Gov. Mark Dayton reassured Minnesota's teacher's union that he would protect their bargaining rights Saturday and simultaneously issued a sharp rebuke of GOP lawmakers in St. Paul.
Dayton was the first sitting governor ever to attend Education Minnesota's annual Representative Convention, which was held at the Bloomington Sheraton. He spent more than 20 minutes addressing the crowd of several hundred teachers, who greeted him with a standing ovation.
The DFL governor opened by saying that he was probably "not going to be everything that you would wish for me to be," but he is better than the "alternative."
"At least in the governor of Wisconsin I’ve finally found an alternative who made even me look good by comparison," Dayton said.
He had some harsh words for Republicans in the Legislature who are trying to limit collective bargaining rights for teachers and freeze wages.
“I’ve never seen an onslaught and I’ve never seen an assault against good Minnesotans as I’ve seen in this legislative process so far," Dayton said.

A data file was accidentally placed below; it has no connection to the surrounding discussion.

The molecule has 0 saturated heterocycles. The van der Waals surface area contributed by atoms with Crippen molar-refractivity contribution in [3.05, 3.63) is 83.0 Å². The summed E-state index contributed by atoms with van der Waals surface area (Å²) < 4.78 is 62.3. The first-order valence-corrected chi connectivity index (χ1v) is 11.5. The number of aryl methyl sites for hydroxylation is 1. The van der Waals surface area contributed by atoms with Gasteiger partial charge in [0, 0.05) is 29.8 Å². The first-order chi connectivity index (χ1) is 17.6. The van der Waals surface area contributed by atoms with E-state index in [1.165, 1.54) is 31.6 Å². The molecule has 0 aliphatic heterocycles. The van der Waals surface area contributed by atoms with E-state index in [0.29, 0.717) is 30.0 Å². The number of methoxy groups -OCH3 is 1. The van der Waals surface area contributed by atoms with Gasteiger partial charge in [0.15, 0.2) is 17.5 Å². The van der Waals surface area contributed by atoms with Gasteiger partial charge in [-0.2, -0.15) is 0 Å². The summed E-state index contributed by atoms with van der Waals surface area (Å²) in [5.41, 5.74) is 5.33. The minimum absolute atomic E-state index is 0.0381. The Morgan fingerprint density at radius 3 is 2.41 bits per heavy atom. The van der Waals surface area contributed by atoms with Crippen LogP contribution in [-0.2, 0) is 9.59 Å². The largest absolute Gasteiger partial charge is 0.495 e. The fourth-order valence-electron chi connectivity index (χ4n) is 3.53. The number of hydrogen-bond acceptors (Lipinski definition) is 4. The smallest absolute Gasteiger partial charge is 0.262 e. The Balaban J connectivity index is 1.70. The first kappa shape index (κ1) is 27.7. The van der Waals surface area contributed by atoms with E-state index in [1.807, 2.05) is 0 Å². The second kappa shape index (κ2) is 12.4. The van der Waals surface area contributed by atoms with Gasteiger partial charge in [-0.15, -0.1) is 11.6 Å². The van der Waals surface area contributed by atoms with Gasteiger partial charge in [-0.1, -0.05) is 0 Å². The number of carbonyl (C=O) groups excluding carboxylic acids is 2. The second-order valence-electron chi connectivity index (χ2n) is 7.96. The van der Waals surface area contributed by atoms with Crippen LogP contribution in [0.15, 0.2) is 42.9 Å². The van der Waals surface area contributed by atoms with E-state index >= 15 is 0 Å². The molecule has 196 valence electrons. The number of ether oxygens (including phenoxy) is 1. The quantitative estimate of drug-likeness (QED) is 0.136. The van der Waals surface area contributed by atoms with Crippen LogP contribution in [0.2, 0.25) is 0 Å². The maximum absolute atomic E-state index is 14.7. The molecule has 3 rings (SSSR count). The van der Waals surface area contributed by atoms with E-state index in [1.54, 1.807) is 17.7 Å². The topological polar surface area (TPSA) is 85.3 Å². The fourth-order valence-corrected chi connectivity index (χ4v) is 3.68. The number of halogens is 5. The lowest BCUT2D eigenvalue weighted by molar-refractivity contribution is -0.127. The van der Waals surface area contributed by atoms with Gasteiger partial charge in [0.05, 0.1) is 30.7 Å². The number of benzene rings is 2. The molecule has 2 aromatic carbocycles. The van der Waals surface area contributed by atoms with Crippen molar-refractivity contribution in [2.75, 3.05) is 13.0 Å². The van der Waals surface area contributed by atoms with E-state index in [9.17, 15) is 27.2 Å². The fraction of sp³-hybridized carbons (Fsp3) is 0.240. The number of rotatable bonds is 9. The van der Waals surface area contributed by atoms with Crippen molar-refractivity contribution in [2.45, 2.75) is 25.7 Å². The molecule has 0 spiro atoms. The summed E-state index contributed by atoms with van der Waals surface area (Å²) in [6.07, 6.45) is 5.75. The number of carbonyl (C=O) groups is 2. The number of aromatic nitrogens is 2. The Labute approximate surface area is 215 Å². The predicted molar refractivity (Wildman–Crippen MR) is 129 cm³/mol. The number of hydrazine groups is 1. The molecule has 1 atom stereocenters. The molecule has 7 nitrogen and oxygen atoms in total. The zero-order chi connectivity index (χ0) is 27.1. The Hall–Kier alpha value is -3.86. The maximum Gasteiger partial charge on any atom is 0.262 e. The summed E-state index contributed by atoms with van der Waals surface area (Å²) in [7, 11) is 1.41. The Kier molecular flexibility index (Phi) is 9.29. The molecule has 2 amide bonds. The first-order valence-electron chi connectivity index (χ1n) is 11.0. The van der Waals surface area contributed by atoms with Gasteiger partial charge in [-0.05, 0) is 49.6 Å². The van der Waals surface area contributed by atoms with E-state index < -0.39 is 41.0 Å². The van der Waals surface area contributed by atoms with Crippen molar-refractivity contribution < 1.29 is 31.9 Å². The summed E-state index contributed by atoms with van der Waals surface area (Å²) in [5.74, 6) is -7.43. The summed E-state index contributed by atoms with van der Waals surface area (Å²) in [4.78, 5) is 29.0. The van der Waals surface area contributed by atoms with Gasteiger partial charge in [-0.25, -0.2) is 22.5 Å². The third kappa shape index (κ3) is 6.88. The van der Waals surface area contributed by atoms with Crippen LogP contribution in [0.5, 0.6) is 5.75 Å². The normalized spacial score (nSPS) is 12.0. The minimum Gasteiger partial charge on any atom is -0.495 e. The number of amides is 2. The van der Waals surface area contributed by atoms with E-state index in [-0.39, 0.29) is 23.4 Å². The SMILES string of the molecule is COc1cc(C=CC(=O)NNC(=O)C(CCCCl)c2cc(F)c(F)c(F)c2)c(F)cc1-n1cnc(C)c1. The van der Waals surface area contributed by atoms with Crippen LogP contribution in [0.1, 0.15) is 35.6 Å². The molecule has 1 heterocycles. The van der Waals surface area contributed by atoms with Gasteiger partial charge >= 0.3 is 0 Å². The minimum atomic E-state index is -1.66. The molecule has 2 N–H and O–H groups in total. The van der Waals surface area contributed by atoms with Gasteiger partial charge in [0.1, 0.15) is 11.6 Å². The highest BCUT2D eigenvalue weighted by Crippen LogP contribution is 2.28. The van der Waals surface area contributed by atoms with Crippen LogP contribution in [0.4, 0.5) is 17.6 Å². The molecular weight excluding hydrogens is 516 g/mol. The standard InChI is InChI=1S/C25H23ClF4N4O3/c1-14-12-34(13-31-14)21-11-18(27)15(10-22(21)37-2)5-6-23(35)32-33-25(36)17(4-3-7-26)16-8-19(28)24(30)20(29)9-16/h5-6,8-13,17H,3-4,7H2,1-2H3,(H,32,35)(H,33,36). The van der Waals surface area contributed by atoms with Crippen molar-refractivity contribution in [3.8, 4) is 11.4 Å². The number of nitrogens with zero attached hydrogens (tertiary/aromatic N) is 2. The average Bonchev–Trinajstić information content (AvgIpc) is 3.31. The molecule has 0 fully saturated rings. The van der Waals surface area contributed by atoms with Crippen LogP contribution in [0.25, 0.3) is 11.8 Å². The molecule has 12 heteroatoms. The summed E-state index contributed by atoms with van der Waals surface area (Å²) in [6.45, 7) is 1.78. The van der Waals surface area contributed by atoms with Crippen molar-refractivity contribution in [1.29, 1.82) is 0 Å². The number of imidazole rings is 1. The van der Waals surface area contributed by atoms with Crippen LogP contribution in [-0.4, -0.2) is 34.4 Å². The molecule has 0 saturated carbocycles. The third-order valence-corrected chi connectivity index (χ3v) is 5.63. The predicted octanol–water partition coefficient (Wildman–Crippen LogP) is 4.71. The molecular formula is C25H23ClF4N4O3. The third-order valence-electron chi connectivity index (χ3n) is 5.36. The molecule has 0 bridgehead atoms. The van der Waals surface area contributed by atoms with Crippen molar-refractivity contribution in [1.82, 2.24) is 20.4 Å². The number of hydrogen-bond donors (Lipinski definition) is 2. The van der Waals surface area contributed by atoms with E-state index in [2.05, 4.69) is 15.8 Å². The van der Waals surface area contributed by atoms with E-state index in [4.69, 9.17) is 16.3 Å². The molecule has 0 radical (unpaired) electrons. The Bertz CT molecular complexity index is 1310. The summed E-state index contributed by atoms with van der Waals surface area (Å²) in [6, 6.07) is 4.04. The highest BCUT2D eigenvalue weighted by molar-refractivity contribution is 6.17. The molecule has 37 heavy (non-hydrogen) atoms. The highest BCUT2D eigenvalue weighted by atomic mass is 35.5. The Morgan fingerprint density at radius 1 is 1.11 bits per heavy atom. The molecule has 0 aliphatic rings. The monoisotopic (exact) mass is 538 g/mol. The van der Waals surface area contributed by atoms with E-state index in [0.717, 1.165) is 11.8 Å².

Dayton accused Republican majorities of trying to emulate the "economic Darwinism" of the 18th century, which he described as a "free for all" without taxes or government.
“Our collective challenge and opportunity is to innovate and make [Minnesota] better…It’s not about this kind of assault on the basic rights of working men and women. It’s not about taking collective bargaining away. It will not happen as I’m governor.”
Dayton said many teachers have already accepted pay freezes in some form.
“To put an arbitrary freeze into [legislation], by the Legislature, just says those of you who’ve already made a commitment are going to be punished, are going to be penalized," Dayton said. "And how are we going to have any kind of reasonable collective bargaining process over wages in the future if people have to be afraid every year that next year they’re going to be penalized for stepping up and doing what’s necessary?"
The governor said Minnesota's pension system is "sound" and then criticized the GOP for indirectly raising property taxes through budget cuts.
“There are people in St. Paul who are in denial about the property tax being a tax," Dayton said. "Anybody pay property tax with a different checkbook than you pay your income taxes?”